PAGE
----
3-D printed weapons changing gun control conversation

Jacob Knutson


Steven Sicen Sun enjoyed sitting in his apartment watching cop shows, playing video games and printing imitations of real firearms using his 3-D printer until Feb. 27, when Australian police officers raided his apartment, confiscating various weapons, including multiple re-creations of the popular Glock pistol.

Sun was arrested and charged with, among other offenses, manufacturing and selling firearms without a license, which attracts a prison sentence of up to 20 years.

While Australian officials say the weapons were only designed to shoot plastic pellets, they did argue the weapons set a threatening precedent.

By letting Sun sell his weapons, officials said it would have allowed future 3-D engineers, who will have sturdier materials at their disposal, to produce and sell deadlier weapons that make Sun’s imitations seem like squirt guns.

And Sun’s account isn’t special. Nations worldwide are realizing and reacting to the dangers of 3-D printed weapons, but they’re fighting an uphill battle.

In just the last five years, 3-D printing technology has advanced in lengthy strides. Engineers can now print in a whole range of materials, including steel, aluminum, gold, brass, high-grade plastics and even organic matter.

Last month, the company Apis Cor printed a 400-square-foot concrete home in under 24 hours for just over $10,000.

Even in its infancy, 3-D printing technology, or a divergence from it, is predicted to drastically shape global economies. Already the manufacturing industry, the fields of healthcare and medicine, education institutions and the culinary arts are implementing printing technology in operations.

While developers can’t predict how far and how fast 3-D printing will expand, many predict that printers will follow the same trajectory as desktop computers, becoming a staple in all facets of society, from home to office.

But advances in technologies are always two-fold—they come with risks and rewards. As 3-D printers can impact society in numerous beneficial ways, they still provide a loophole for weapons. And while weapons aren’t inherently immoral, those creating them may have immoral intents.

But individuals creating weapons are not the threat. For years numerous responsible gun owners have been legally fabricating their own weapons, but doing this requires craftsmanship, intelligence, a fair amount of time and access to many machines and raw materials.

The threat is the ease at which people can craft a 3-D weapon. All one has to do is download an open-sourced file, upload it to a printing program and the machine does the rest. Developing the design for the weapon takes skill, but printing is effortless.

Right now, there are two different methods to print a weapon. People can either print a weapon completely comprised of plastic or print individual parts and combine them with traditionally created firearm pieces.

The weapons made completely from plastic are pretty low-tech and aren’t necessarily reliable. Many of the trigger mechanisms require rubber bands or springs to function. But no matter how crude, they can still fire live ammunition.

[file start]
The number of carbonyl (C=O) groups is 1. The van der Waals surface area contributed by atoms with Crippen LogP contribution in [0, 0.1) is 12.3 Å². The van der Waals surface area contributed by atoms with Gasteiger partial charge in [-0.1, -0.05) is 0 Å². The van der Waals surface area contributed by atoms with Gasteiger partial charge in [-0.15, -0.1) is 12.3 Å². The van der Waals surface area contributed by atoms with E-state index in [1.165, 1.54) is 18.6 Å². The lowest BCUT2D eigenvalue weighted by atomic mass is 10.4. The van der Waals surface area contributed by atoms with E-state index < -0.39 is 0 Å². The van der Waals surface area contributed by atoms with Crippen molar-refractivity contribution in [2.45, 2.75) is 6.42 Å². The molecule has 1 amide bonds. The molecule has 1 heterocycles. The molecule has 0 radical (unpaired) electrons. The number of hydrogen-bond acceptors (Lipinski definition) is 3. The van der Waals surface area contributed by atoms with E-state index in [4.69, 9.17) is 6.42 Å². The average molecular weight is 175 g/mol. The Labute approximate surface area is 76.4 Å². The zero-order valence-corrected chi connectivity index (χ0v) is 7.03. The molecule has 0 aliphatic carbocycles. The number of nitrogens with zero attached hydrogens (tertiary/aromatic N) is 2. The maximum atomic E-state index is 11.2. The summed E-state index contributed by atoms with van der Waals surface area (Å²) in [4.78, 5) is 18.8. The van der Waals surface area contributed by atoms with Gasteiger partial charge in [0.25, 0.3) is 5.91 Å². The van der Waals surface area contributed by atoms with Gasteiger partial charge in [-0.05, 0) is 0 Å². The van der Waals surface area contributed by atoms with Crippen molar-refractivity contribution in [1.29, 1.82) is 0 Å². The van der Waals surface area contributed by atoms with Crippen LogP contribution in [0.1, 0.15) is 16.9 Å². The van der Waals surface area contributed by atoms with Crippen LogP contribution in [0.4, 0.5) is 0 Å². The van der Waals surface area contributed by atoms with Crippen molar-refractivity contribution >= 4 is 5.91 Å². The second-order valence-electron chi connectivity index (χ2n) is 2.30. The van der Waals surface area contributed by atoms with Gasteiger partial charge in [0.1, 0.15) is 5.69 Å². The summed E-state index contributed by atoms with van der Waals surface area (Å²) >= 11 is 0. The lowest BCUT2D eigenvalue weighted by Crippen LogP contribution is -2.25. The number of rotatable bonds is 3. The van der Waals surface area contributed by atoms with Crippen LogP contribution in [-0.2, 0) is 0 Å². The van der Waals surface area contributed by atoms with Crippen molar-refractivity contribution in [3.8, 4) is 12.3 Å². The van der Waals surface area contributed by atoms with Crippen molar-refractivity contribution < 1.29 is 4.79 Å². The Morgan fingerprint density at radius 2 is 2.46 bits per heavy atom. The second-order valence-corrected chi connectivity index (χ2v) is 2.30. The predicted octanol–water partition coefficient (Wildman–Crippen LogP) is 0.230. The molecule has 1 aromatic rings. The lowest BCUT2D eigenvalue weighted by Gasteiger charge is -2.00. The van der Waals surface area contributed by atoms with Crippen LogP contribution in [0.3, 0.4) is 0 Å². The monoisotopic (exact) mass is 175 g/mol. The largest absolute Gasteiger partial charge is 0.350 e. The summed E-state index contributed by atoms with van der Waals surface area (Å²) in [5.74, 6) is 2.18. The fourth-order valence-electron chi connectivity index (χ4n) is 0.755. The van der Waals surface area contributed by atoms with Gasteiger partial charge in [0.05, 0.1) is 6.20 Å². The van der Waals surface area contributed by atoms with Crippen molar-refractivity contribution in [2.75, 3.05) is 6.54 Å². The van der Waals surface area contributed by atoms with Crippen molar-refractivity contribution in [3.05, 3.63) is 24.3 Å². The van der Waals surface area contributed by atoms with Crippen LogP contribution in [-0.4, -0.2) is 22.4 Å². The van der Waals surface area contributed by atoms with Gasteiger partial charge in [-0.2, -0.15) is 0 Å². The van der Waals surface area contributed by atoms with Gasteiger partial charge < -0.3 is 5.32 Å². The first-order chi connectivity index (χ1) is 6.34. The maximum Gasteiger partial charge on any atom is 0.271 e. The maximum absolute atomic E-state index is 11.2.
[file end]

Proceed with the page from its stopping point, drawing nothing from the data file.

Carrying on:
People usually print parts based off of the AR-15 assault rifle. Specifically, they print out the lower receiver, the part of the rifle that harbors the trigger and feeding mechanisms. It is the crucial piece of a firearm and is also the sole piece of an assault rifle that’s regulated by the United States government. It is legal to buy any other piece of a weapon without a license.

But some developers have not stopped at lower receivers. Some are trying to design reliable magazines, barrels, stocks and even ammunition. In the near future people will likely be able to print both a complete weapons and ammunition.

But because these printed lower receivers and fully plastic weapons are technically “created” by the owner of the 3-D printer, traditional measures to regulate guns are useless. While it is illegal build undetectable weapons, there are already thousands of files available online, and, like weeds, nothing stops the files from being uploaded again.

Again, the worry is not the creation of a weapon but the ease at making it. If this technology is going to advance as projected, everyone will have access to printing a weapon, including children.

While it is currently much easier and far cheaper to simply buy a registered firearm, 3-D printing technology will likely change this in the near future. As the technology advances, becomes cheaper and more people have access to it, manufacturing cost for everything is likely going to decrease, creating a marketplace for printed weapons.

With this is mind, governments must respond to these threats without impeding on rights, which is far easier said than done.

Whatever actions governments take to close such loopholes are bound to receive backlash from gun rights activists, and, while this argument is not new, 3-D printed weapons are going to perplex an already difficult debate.

Jacob Knutson is a sophomore journalism and political science major from Rapid City, S.D.

Blog at WordPress.com.

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